At the tail end of last year, the European Investment Bank agreed a €20 million venture loan to AImotive, a specialist in artificial intelligence technology for self-driving cars. The aim was to fund R&D that would ultimately enable the Hungarian company to improve its products.
It was a deal that simultaneously showed both the potential of the venture debt market in Europe and the obstacles it faces.
On the one hand, the existence of a pioneering tech company far from the historical centres of London, France, Germany and the Nordics, testifies to the wide and deep pool of expertise across Europe that is working on projects that would benefit from venture loans.
On the other hand, how many potential lenders, or even their usual advisers, know about the business and legal environment in Hungary? How many can be reasonably confident they understand how a debt restructuring might work? These issues are particularly important in the higher-risk world of venture lending.
Venture lenders are acutely aware of the challenges of doing business across such a diverse continent, and these challenges are not just in relation to legal issues. “If I want to be a successful European venture debt lender and I want to lend to a French entrepreneur, they kinda want to talk to a French guy,” noted David Spreng, founder, chief executive officer and chief investment officer of Runway Growth Capital, in a recent conversation with PDI. The US venture debt provider has yet to make a European loan, but Spreng has in the past worked in Europe’s venture market.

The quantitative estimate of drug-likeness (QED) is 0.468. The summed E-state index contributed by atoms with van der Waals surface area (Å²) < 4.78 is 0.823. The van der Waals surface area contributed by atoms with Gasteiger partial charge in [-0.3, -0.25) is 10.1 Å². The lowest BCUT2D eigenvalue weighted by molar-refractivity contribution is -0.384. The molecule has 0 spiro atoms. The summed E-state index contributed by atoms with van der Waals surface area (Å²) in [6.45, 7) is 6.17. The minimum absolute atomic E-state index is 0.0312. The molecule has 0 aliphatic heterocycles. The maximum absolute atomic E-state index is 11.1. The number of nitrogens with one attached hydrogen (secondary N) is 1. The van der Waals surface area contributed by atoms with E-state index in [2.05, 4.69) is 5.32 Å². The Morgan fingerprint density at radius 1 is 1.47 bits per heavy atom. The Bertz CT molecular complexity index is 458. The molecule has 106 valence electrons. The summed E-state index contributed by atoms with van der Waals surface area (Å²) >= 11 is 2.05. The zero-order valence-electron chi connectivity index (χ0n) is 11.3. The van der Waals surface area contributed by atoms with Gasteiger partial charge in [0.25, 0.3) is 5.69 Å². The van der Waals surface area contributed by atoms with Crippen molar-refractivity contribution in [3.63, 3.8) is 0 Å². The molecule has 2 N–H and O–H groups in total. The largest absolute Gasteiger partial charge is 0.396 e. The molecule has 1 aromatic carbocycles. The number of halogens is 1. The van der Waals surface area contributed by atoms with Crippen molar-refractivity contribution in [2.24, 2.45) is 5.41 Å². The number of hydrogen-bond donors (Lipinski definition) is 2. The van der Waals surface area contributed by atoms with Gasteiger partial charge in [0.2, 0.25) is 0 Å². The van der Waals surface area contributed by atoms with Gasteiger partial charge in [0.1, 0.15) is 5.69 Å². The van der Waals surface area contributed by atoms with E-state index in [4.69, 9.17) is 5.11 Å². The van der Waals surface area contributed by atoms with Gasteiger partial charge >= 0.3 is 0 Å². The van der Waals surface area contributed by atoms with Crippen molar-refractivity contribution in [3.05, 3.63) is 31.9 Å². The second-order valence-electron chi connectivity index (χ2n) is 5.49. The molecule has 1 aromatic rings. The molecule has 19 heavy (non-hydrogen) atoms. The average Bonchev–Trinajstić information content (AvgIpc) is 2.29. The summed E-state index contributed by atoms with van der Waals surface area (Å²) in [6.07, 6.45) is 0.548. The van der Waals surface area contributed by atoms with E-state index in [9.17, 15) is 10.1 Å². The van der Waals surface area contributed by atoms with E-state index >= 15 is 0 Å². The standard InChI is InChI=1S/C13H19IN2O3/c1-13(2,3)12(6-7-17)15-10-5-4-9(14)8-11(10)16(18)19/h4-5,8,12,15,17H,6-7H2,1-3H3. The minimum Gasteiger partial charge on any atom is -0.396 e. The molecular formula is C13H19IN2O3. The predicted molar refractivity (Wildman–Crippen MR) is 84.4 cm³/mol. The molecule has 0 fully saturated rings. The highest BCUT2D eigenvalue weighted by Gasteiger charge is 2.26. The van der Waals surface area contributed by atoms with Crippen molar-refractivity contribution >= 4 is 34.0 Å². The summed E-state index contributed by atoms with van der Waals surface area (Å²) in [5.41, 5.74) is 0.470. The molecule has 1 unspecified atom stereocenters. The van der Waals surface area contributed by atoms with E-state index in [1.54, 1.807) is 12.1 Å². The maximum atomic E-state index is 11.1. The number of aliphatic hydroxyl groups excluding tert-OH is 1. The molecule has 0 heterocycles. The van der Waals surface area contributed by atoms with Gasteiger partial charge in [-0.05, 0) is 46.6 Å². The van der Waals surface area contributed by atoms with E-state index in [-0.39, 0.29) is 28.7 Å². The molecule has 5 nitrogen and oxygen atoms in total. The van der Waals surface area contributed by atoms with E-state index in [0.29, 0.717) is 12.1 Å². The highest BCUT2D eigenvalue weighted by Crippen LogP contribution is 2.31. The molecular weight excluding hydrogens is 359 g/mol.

Another challenge is persuading limited partners to take European venture debt investing seriously. Many recoil at the bothersome due diligence, and ongoing monitoring, that comes with in investing in a new fund, when the small size of many of these vehicles limits how much money LPs can invest. It’s a classic vicious circle.
But there are also plenty of reasons to believe venture debt will grow across the continent. In the US, debt makes three times the contribution to total venture funding that it does in Europe, after allowing for the markets’ different sizes – something we’ll be discussing in an article in our September issue. Yet there is no inherent reason why this should be so.
A cause for optimism is the growing size of the biggest European funds, which could create a virtuous circle by piquing the interests of the continent’s larger LPs. Kreos Capital’s 2019 vehicle, focusing on Europe and Israel, is worth €700 million, up from only €400 million for its 2016 offering (though Kreos styles itself as a “growth debt” rather than “venture debt” manager, as about half of its borrowers are already in the black).
Another reason to feel bullish is the harmonisation of insolvency and restructuring regimes prompted by the EU Preventive Restructuring Framework Directive, which was agreed by member states in the same month that the AImotive deal was struck.
Various issues mean venture debt investing in Europe is unlikely to progress in a smooth and straight line, like (hopefully, at least) the autonomous vehicles that AImotive is working on. But it is still likely to grow – even if lurches forward, followed by juddering halts, will be the order of the coming years.
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